Grow Your Own Pineapple at Home!

by Cindy
3 Materials
30 Minutes
I Live in Ohio and we have cold winters here. So it is easy to say we get the winter blues ,so after making a fruit salad from scratch to brighten the day I decided to try starting a pineapple plant from its top.
It was really easy once I figured it out.
and the end product was astounding for a amateurs.!!

Start buy Purchasing a grocery pineapple
Next cut the top of the pineapple.
Pull the leaves off the bottom of your pineapple top ,making sure a nice amount of roots are exposed as shown here.
Next you want to root the top in water until new roots are forumed.
make sure just the roots are in the water...change the water every few days.
When there are new roots on the bottom of the top.. plant it in potting soil.
and place in a sunny south window and wait until spring .
make sure you use a large pot as the pineapple base grows big.
Here is what you can expect in a few months....I then set mine outside in the spring. A large stock developes in the center on the plant and that is where the pineapple is fourmed...
keep the plant moist during its growing time.
everyone who visited my home would say...( WOW you have a pineapple growing in your dining room)
And my response was....YES YES I DO!
Have fun!
Suggested materials:
  • Pineapple   (Grocery)
  • Potting soil and any pot.   (Hardware store)
Frequently asked questions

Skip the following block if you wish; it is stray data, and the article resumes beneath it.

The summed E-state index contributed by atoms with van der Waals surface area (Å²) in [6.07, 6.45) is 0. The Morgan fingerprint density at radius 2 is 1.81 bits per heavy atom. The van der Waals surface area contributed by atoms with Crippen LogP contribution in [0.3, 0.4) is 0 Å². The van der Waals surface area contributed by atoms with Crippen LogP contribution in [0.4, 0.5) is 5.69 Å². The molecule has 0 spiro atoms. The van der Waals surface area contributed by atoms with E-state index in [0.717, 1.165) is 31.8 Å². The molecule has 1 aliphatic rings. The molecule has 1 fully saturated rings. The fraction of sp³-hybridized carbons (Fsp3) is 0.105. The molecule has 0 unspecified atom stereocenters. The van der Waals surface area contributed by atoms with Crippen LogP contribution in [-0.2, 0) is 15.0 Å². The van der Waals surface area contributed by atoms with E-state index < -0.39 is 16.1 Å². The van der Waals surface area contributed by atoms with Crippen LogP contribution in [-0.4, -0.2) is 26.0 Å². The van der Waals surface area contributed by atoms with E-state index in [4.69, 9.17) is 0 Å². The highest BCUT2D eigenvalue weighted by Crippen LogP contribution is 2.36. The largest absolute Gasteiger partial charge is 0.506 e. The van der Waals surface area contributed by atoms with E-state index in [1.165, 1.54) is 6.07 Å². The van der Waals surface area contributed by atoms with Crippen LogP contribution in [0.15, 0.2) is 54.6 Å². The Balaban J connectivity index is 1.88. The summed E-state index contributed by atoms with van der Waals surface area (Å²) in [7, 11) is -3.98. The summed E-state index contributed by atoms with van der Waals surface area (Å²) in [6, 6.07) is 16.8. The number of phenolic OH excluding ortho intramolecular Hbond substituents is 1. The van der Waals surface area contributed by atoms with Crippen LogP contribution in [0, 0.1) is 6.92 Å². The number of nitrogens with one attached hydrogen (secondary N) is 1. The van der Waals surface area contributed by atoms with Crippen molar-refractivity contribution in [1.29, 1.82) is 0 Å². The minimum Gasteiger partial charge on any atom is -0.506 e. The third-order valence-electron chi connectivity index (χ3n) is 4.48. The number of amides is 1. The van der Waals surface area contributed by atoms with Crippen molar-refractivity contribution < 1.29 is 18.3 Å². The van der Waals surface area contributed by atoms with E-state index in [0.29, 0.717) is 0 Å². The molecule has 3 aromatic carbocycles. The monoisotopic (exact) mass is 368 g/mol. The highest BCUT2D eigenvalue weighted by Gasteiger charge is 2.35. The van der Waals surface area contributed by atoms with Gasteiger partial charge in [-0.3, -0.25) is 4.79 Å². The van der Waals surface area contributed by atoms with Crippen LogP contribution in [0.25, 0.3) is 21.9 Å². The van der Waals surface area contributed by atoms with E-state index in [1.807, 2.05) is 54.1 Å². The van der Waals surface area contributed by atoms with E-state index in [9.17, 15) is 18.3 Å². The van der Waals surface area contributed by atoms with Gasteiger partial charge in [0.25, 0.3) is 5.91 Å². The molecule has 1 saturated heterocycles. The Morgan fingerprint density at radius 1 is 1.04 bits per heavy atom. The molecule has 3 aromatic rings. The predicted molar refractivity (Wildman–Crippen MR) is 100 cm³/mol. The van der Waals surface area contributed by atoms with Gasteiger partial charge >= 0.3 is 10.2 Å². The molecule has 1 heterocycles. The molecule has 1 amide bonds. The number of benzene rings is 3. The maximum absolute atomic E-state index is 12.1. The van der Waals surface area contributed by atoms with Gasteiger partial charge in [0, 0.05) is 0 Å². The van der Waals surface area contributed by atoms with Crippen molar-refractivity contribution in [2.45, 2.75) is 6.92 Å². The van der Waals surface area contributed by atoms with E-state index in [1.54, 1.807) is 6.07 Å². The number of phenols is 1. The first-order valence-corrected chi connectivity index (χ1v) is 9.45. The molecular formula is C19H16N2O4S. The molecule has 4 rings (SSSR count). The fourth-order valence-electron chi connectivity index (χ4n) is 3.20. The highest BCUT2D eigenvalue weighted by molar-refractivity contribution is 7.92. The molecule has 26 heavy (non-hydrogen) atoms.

Have a question about this project?
3 of 5 questions
  • Selma Kadri Selma Kadri on Nov 18, 2017
    What was the duct tape for?

  • Dave Dave on Nov 18, 2017
    I have had my pineapple plant for around three years and it is huge but has never produce fruit. What could be the problem? Any help out there would be appreciated.

  • Darlene Chinchar Darlene Chinchar on Dec 11, 2017
    How often does the fruit bear on the plant? Also does the plant last after bearing fruit like a regular house plant? And finally, do you remove dead leaves and treat it like a house plant? Thank you

Join the conversation
2 of 53 comments
  • Lisa Sheppard Lisa Sheppard on Dec 11, 2017
    I did this in July and was amazed that the plant took it's a nice looking plant

  • KAREN KAREN on Oct 29, 2019

    OK so this is not a question, I have like 8 of them growing, had them for 3 years! I do not have room in my house over winter, ( I live in Wisconsin)

    and all of them never got fruit on them. needless to say, waist of time and dirt, they are now out in shed for winter, i guess if they die, then so be it, but if they live then ill bring them out for the summer and try again! good luck to you all who try this,,